This article brings into focus the sociocultural and psychological differences that separate bilingual and bicultural children from their monocultural counterparts. This thesis is illustrated on the example of the Russian-speaking teenagers growing in Europe, in comparison with their peers who are living in Russia. These differences are evident to teachers from Russia who comes to work in a camp for Russian-speaking children in Europe and who comes to the following conclusion: “these are completely different children; they are not like those with whom we work in Russia. There is nothing in common, only dissimilarities. Our methods don't work with them ". The author relies on own empirical research which shows that bilingual’s two-cultural picture of the world is characterized by openness to people of other cultures, interest in languages, value of such qualities as goodwill and readiness to help. The article emphasizes the significance of studying bilinguals under a new angle, focusing on advantages rather than problems of bilingualism, as well as cross-cultural studies directed at extralinguistic qualities of bilinguals. Considering the problematic sides of bilingualism, the author points out the importance of studying the conflict between cultural identities that the bilingual experiences and carrying out special work to facilitate integration. Obstacles to parallel bilingualism, or good acquisition of the second language by the bilingual, are “cultural deficit" and insufficient motivation to study and use the second language. The motivation to study a language is defined by one’s relation to this language. The author connects the distinction in bilingual’s relations to the two languages with such concepts as a language being considered "socially desirable" or "socially undesirable".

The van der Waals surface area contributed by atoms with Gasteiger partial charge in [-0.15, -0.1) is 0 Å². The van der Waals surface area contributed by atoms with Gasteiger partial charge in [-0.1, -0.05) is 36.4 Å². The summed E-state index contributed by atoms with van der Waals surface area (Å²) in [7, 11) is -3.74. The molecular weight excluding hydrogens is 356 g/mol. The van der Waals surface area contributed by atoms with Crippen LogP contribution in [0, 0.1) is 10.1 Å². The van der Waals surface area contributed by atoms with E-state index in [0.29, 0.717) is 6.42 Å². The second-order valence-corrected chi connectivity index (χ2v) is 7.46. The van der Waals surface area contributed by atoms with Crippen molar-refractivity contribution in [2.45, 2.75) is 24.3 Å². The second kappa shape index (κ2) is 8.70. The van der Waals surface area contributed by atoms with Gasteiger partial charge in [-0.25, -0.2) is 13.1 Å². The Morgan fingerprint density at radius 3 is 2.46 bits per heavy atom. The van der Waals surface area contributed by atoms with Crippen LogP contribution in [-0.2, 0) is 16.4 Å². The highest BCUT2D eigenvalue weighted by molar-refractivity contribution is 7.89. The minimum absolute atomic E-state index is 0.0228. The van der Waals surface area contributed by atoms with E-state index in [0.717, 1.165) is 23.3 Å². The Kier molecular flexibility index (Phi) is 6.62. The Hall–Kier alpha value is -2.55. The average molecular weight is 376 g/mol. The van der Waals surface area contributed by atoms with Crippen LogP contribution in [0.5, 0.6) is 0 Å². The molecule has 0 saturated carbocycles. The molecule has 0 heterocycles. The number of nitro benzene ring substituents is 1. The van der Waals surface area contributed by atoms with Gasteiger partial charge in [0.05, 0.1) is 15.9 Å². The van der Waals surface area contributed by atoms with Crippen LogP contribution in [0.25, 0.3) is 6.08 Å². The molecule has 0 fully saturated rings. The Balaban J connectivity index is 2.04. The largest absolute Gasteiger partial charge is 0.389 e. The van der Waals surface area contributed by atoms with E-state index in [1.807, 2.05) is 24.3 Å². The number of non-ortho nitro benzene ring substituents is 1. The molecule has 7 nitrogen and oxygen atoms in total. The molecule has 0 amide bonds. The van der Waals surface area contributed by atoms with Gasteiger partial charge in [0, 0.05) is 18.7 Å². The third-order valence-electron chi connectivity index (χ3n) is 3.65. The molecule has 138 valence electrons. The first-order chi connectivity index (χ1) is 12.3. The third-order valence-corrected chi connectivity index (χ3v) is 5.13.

Bilinguals; two-cultural teenagers; extralinguistic qualities; conflict of identities; the second language; cultural deficit; socially undesirable languages